Skill India campaign is launched on 15 july,2015 by Prime Minister Narendra Modi which aims to provide training to 400 million people in India by 2022. This mission includes initiatives like Pradhan Mantri Kaushal Vikas Yojna, National Skill Development Mission, Skill Loan Scheme, National Policy for Skill Development and Entrepreurship,2015.
As per the Union Budget 2017-18, Government of India has allocated around Rs 17000 cr. to help in advancement of employment generation, skill development and expansion of Skill India Mission. New start-ups and various other businesses are growing in this industry by providing low cost vocational training in different skills at wide scale through websites and applications.
D Venkat, CEO and HR consulting leader, Strides Consulting quoted “In a country like ours, vocational education is the only way forward, given the background that even the PM has made a clarion call for a Skills India initiative to train the youth of this nation to make them job-ready. Despite the increase in number of colleges across, the level of employability across the entire population has been abysmally low – even in the case of engineering colleges, some surveys have suggested that only 5% of the pass outs are employable. The reason for this is the lack of vocational emphasis, and a blind adherence to outdated syllabi. Instead, if the focus in our finishing schools will be on impacting vocational training, it will be a huge advantage for the industry, and in turn the country’s economy.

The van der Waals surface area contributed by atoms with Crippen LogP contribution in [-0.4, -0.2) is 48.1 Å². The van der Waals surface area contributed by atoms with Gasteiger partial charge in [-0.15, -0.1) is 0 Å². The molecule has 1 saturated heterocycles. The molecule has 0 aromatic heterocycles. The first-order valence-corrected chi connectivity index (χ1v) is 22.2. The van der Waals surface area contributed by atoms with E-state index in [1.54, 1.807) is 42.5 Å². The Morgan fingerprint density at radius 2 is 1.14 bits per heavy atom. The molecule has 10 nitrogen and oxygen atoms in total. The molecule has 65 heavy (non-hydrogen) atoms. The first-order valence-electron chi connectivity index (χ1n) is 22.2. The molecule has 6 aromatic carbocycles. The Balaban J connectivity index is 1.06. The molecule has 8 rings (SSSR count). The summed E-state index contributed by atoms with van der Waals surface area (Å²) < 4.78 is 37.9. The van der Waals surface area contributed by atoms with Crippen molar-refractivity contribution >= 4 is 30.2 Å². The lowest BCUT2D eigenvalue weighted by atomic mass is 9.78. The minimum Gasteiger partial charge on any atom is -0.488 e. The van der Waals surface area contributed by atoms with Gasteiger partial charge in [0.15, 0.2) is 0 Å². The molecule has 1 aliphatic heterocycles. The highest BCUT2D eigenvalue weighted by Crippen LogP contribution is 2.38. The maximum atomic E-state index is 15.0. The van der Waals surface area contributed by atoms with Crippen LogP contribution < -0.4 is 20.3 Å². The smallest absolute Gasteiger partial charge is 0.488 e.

It is also pertinent to note that the investments that go into vocational training at all levels will be much lesser than raising fancy campuses, that impart almost negligible value addition to the student community. Thus, the investments in vocational education will also mean a significantly higher ROI for the community at large.”
Rhian Thomas, Director International Relations, The Chopras quoted "A negative social bias has long been associated with vocational education. Perceptions of its relevance to low academic performers, as well as poor quality provision and restricted future pathways have prevented young people worldwide from enrolling. In many developing countries, including India, young people and their parents shun vocational education, which more often than not is seen as a 'second-choice' education option. Its low status is often rooted in countries’ colonial past, associated with the training received by 'inferior' groups for blue-collar jobs.